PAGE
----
The sunset's changing glory bright
Shone full on clouds of snowy white,
That, floating high in ether blue,
Fast changing to the rose's hue,
Were in the crescent's crystal flow
Brightly reflected far below.
The distant shore seemed all ablaze
With the sun's last ling'ring rays,
And o'er the dreamy hills there hung
A purple veil by evening flung.
Sweet Luna smiled but faintly, yet
Seemed waiting for the sun to set,
Shrinking from his gorgeousness,
His ruby face and dazzling dress.
Amidst this bright and tranquil scene
A mountain stood, calm and serene.
Around his brow a vaporous wreath
Curled, and, wafted by each breath,
Streamed far adown his rugged side,
Then quickly by the airy tide
Was lifted high, and, floating out,
Seemed longing still to cling about
His towering crest, for one faint thread
Of silver mist the cloud outspread
Still held. Thus like a phantom tree
It stood, and gently waving free,
Loosed from its clinging hold, at last
Rose high and higher, till it passed
Like soaring bird from sight away,
Among the mists of closing day.
A plain with wealth of herbage green
Lay spread the bay and mount between.
Upon its undulating breast
A city smiled in peace and rest.
Within its high embattled walls
The pride of wealth, and all it calls
Its own, hold sway midst pomp and power,
While wanton pleasure fills each hour
That silently, on noiseless wheels,
Rolls by to music soft that steals
Along the sense in lulling strains
Like siren notes which hold in chains
The wills of those who pause to hear,
Dragging them down to death so drear.
And that devouring monster dire,
Idolatry, in arms of fire
You city holds; and how great God,
Who laid the eternal spheres, withstood
His kindled wrath 'gainst those who paid
To hideous forms, human made,
The homage due to Him alone,
Was wonderful. Yet years had flown,
While graciously on all he shed
His bounties manifold, and fed
With tend'rest care those truant souls.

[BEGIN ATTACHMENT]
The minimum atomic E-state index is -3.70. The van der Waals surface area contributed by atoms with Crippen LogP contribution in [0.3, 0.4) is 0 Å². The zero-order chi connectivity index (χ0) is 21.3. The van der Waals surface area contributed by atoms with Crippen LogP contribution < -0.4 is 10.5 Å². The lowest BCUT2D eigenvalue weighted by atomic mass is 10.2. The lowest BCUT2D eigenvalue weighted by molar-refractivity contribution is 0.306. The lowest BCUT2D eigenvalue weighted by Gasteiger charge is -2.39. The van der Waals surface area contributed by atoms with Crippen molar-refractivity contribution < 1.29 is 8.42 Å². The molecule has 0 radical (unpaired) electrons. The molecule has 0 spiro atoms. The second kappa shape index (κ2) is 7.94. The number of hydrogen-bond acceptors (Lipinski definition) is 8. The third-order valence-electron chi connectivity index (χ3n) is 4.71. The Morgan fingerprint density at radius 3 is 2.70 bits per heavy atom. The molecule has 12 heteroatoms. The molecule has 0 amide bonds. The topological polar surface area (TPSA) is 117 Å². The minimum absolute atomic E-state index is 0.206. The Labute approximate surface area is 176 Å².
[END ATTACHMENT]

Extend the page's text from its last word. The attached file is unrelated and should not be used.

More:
But, sure as yonder planet rolls
Its orbit round this world, 'twill come,--
All shall receive their final doom.
The last faint gleam of golden day
From earth and sky has passed away;
And where the dazzling light now shone,
All is changed to sombre tone.
The bleating sheep and lowing herd,
The country maid and twitt'ring bird,
Alike have gone to sweet repose,
That only innocence e'er knows.
But yonder city's busy life
Still ebbs and flows 'mid noisy strife.
The hurrying feet and burdened heart
Turn, weary, from the crowded mart
To seek relief and quiet rest
Among those scenes, of all the best,
Sweet home's kind, endearing charms,
The soft caress of loving arms.
Thus the bustle and the din
Grow faint and fainter, till within
All is silent, hushed in sleep,
Excepting those who vigils keep
Around some dying loved one's couch;
Or some on crime intent, who crouch
Low in the darkest, deepest shade,
By towering wall or turret made.
Closed at last, with jar and clang,
That through the night discordant rang,
Were all the city's massive gates--
The dozing guard the morn awaits.
The morning dawned, that awful day,
Calm and peaceful. It's mild light lay
On proud Vesuvius' towering head,
From which the mystic cloud had fled,
And, reaching out upon the plain,
Awoke to life the twitt'ring train,
From warblers 'mong the olive leaves
To insects creeping 'neath the sheaves.
The early hunter climbs the mount,
Pausing near the gushing fount,
Bending o'er its mossy brink
A cool, refreshing draught to drink.
Then high, and higher still, he goes,